Aims: The aim of this study is to compare self-reported health-related quality-of-life (HRQoL) with the objective of exercise performance in patients with congenital heart disease (CHD) according to diagnosis.
Methods and results: 564 patients (255 females, 14-73 years) with various CHD (62 shunt, 66 left heart obstruction, 33 PS/PR, 47 Ebstein, 96 Fallot, 98 TGA after atrial switch, 38 other TGA, 31 Fontan, 32 palliated/native cyanotic, 61 others) and a group of 53 healthy controls (18 females, 14-57 years) completed a QoL questionnaire (SF-36) and performed a symptom-limited cardiopulmonary exercise test. Despite several limitations at exercise (P = 1.30 x 10(-33)), patients only reported reductions in HRQoL concerning physical functioning (P = 4.41 x 10(-15)) and general health (P = 6.17 x 10(-5)) and not psychosocial aspects. This could be confirmed in all diagnostic subgroups. Correlation to peak oxygen uptake was found in physical functioning (r = 0.435, P = 1.72 x 10(-27)) and general health (r = 0.275, P = 3.79 x 10(-11)). However, there was severe overestimation of physical functioning in most patients when compared with actual exercise test results.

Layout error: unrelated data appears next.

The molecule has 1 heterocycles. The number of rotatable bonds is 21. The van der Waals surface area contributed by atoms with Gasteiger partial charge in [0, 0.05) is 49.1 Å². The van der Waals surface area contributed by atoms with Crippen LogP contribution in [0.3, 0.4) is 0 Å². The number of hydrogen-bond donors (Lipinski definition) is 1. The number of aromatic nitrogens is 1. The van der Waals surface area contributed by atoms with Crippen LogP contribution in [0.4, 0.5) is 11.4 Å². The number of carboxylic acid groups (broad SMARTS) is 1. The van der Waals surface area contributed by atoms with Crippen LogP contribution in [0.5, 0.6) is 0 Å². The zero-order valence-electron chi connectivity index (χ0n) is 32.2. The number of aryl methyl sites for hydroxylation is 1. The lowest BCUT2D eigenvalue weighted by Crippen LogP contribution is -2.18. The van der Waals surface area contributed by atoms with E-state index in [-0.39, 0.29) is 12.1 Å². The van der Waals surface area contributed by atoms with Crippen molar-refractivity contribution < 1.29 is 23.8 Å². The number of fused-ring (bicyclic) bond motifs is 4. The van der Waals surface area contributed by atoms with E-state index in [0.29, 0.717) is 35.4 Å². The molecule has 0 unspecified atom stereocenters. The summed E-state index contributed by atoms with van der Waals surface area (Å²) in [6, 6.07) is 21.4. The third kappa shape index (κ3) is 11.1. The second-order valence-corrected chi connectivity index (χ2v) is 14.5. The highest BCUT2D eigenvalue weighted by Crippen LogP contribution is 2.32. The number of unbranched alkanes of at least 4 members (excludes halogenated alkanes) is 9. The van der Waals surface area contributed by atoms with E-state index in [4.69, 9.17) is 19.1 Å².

Conclusion: Patients with CHD rate their HRQoL impaired only in physical functioning and general health and not in any psychosocial aspect. Self-estimated physical functioning poorly predicts actual exercise capacity.